Dr. Rosenau glanced up from his reading. “Your necklace … oh, I am sorry. Well, don’t worry, we’ll get them picked up in no time,” and with this he bent over the rug and started collecting the beads.
I flushed red with embarrassment. “Please don’t bother,” I stammered. “You said you’re going out and my typing mistake has already made you late. If you’ll give me the key to your office I can pick them up and then I’ll lock the door and leave the key with the secretary.”
“It’s quite all right; I’m not in a hurry.” He took two envelopes from his desk and handed me one. “Here’s something to put them in.”
We crawled over the floor collecting the beads; after several minutes on his knees, Dr. Rosenau rose to his feet. “I think we found them all, don’t you?” He offered me his hand, helped me up beside him and reached over to the remains of my necklace. I was acutely conscious of his presence and hoped he couldn’t hear my heart pounding. When he lifted the broken strands, I kept my eyes fixed on the rug.
“These are only cotton; they were bound to break sooner or later. You should have them restrung with nylon.”
My eyes met his. “Yes, that’s … something I can do myself.” He looked at me for a moment, then turned away abruptly and walked over to his desk where the typing lay.
“This is excellent work,” he said leafing through a couple of pages. I know your first name’s Catherine, but Frank tells me you’d rather be called Kate. May I call you that?”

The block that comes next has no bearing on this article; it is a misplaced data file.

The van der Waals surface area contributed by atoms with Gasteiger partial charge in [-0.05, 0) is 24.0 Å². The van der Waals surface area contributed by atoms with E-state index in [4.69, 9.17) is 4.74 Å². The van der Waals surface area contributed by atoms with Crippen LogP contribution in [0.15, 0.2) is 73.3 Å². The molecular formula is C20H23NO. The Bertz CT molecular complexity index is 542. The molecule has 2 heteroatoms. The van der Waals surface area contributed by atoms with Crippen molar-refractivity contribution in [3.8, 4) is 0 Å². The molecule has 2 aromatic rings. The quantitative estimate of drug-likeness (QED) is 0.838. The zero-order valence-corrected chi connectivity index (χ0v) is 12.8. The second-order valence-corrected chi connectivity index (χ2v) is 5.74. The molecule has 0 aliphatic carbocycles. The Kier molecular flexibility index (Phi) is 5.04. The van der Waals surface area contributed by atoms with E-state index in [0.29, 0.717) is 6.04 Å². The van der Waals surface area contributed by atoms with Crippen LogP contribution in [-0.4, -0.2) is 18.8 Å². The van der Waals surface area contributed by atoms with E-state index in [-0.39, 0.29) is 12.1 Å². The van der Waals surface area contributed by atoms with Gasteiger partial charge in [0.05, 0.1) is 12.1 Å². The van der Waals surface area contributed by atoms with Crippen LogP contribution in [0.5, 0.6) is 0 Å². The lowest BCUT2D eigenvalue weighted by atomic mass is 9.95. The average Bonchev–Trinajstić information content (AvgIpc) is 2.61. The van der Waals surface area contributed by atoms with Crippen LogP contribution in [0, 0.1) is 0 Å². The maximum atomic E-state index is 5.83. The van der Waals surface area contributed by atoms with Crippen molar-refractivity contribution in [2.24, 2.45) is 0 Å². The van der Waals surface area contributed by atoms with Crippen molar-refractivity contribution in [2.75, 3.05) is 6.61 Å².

“Yes … certainly.”
"I can tell you’ve taken great care with this, Kate. Do you do much typing in Spanish?”
“Some. I’m taking one Spanish literature course, on the Generation of ’98. The last thing I typed was a paper about Ramón del Valle Inclán. Your work is radically different, to say the least.”
“Have you read Valle Inclán’s Sonatas?” He gave me another one of his piercing stares.
“All four of them; he’s one of my favorite Spanish authors.”
“Mine, too. His Sonata de Otoño is a gem; it's a pity Valle Inclán’s not better known outside Spain."
He took a sheaf of papers from the corner of his desk and handed them to me. “Here’s the next installment, far less interesting than the exploits of the Marqués de Bradomín, I’m afraid. I'd like you to observe,” he added, "I’ve made a concerted effort to write more legibly.” Unlike the first batch, each page was neatly and laboriously printed.
Dr. Rosenau removed his lab coat and hung it on a peg. Instead of the suit I expected under his professional exterior, I was surprised to see he was wearing a sport shirt and a blue v-necked sweater.
“Are you going back to the residence hall now?”
“Yes, I am.”
“I have some business in Bagley Hall. I'll only be a minute. Will you join me for a cup of coffee afterwards?”
I hoped my reply sounded as pleased as I felt. Dr. Rosenau put on an overcoat, picked up his umbrella from a stand, and we walked to Bagley, where I waited for him outside. A few minutes later he rejoined me and we continued in near silence toward the Husky Union Building or “HUB.” I was too awed by Dr. Rosenau to say much of anything, but if my monosyllabic conversation made him uneasy, he didn’t show it. I glanced at him once and found him staring at me, but instead of turning away, as I expected, he gave me a long, slow smile, the kind of smile which passes between two people who share a happy secret, and it was I who turned away, blushing.
We were reaching the HUB when Dr. Rosenau broke the silence. “You know, I never eat young ladies on Fridays. Only on Tuesdays.”
I couldn’t help laughing. “Do I look that apprehensive?”
“Yes, rather.” He opened the door for me. “But I have just the cure for you. It’s David Rosenau’s patented shyness remedy, strawberry shortcake garnished with whipped cream, to be taken at least once weekly in charming company. Doctor’s orders.”